We enjoy the sound of a great many Blue Note pressings from the ’70s, although to be fair there are plenty of dogs out there too. The reason this LP and others from the era have such transparency and such an extended top end compared with some of RVG’s older recordings is due, at least to some degree, to the better cutting equipment he had available to him in the ’70s. (more…)

Freddie Hubbard – Goin’ Up – Reviewed in 2011

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More Goin’ Up

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A distinguished member of the Better Records Jazz Hall of Fame.

Good sound and some straight ahead Blue Note jazz. The second track on side one, ’The Changing Scene,’ is a wonderful ballad reminiscent of ’Round Midnight. It’s the best material on the album in my opinion. 

AMG Review

For his second recording as a leader, trumpeter Freddie Hubbard (22-years-old at the time) performs two compositions apiece by Kenny Dorham and Hank Mobley, the obscure “I Wished I Knew” and his own “Blues for Brenda.”

Hubbard (featured in a quintet with tenor-saxophonist Mobley, pianist McCoy Tyner, bassist Paul Chambers and drummer Philly Joe Jones) takes quite a few outstanding solos, playing lyrically on the ballads and building his own sound out of the Clifford Brown/Lee Morgan tradition. Goin’ Up is an excellent set of advanced hard bop…

Art Blakey Quartet – A Jazz Message

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A Jazz Message

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  • This original Impulse stereo pressing has stunning nearly Triple Plus (A++ to A+++) sound from start to finish 
  • Both sides here are superb — big, full-bodied and super dynamic with a huge bottom end and lots of space around all of the players
  • “Although this session was under Blakey’s leadership, Stitt (on both tenor and alto) emerges as the main soloist, playing his trademark bebop lines with creativity and typical enthusiasm.” – All Music

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McCoy Tyner – Plays Ellington

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Plays Ellington

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  • Superb sound throughout with both sides earning solid Double Plus (A++) grades; exceptionally quiet vinyl too!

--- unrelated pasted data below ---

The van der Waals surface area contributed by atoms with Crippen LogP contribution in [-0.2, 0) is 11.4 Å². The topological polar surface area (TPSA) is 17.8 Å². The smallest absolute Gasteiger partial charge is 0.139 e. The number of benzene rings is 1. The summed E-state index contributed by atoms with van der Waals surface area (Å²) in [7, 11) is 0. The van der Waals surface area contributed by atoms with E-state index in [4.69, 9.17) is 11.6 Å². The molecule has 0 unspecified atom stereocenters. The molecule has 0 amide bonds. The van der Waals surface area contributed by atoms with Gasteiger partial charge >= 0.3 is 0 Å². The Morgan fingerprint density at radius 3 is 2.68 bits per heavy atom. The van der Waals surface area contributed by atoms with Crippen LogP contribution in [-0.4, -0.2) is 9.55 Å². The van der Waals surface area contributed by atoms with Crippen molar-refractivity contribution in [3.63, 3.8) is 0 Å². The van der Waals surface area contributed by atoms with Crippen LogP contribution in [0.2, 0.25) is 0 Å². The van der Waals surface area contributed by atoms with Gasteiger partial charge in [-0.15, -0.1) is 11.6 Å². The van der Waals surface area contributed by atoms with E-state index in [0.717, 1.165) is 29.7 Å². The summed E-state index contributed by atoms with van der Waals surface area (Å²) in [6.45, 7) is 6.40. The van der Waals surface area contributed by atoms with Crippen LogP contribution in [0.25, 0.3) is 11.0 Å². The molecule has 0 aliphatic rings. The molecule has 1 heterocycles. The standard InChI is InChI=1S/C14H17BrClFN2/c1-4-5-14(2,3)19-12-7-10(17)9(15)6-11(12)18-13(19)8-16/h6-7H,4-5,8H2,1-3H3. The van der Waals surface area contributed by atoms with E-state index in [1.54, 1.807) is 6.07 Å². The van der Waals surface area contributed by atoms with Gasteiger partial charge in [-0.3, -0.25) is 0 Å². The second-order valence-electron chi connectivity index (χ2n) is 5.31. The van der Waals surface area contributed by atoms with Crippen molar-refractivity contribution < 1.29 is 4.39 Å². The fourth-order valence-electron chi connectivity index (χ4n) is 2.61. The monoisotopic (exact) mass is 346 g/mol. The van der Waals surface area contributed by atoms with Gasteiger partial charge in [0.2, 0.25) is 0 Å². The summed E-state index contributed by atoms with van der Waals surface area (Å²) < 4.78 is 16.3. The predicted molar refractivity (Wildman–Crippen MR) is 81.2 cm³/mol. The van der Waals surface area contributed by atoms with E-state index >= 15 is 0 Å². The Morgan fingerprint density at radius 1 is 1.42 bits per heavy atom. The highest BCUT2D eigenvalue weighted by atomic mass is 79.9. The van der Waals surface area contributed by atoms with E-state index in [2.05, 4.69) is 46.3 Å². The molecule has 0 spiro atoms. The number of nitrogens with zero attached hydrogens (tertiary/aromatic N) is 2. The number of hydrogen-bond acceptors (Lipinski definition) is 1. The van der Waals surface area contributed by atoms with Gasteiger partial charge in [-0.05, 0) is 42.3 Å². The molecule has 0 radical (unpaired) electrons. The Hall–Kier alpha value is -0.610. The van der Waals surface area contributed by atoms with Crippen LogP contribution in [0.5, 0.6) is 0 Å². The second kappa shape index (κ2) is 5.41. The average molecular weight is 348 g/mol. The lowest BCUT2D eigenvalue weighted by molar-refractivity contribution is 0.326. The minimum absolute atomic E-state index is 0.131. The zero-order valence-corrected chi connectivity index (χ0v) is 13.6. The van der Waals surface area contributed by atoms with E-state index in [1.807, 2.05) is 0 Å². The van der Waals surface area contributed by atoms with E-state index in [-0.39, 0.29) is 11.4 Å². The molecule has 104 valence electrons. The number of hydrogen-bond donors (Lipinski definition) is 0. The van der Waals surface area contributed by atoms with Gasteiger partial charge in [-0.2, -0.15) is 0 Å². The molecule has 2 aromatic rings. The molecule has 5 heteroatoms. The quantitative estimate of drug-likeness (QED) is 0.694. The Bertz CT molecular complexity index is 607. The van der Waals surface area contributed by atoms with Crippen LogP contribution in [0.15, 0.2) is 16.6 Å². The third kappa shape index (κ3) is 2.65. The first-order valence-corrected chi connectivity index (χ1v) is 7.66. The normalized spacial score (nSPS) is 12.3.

• With a lively and present piano, clarity, space and timbral accuracy, this is guaranteed to be one of the better sounding jazz records you’ve heard
  • Credit goes to Rudy Van Gelder once again for the huge space this superbly well-recorded ensemble occupies (the ensemble being a piano trio with two percussionists, but it works!)
  • 4 stars: “An interesting project that works quite well… This is an excellent outing that displays both Tyner’s debt to the jazz tradition and his increasingly original style.”

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John Coltrane – Coltrane’s Sound

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  • Outstanding Double Plus (A++) sound, or close to it, on both sides of this early pressing of Coltrane’s Sound
  • An authentic Green and Blue Atlantic stereo pressing, the only version of the album that has the potential for Hot Stamper sound, which explains why this is only the second copy to hit the site since 2011
  • “This is one of the most highly underrated entries in Coltrane’s voluminous catalog. Although the same overwhelming attention bestowed upon My Favorite Things was not given to Coltrane’s Sound upon its initial release, both were actually recorded during the same three-day period in the fall of 1960… these recordings remain among Trane’s finest.”

This is yet another superb Tom Dowd recording of Coltrane in his prime, with support from the brilliant McCoy Tyner and Elvin Jones.

Advice

Forget the later Red and Green Atlantic pressings. Every one we’ve ever played was flat, dry, and thin. They sound like the cheap reissues that Atlantic churned out in the ’70s. Don’t get me wrong; there are some good sounding records on the Red and Green label, but you really have to know what you are doing — or be really lucky — to find them.

We’ve played them by the score, and found relatively few winners among a slough of losers. If you want to take your chances on some, knock yourself out, more power to you, but expect to come up with nothing to show for your time and money almost every time. That’s been our experience anyway.

And be very thankful if you happen to run into one of these early Atlantic stereo pressings, especially if it plays as quietly as this one does. Few Classic Coltrane albums survived the jazz lovers of the day and their awful turntables. (more…)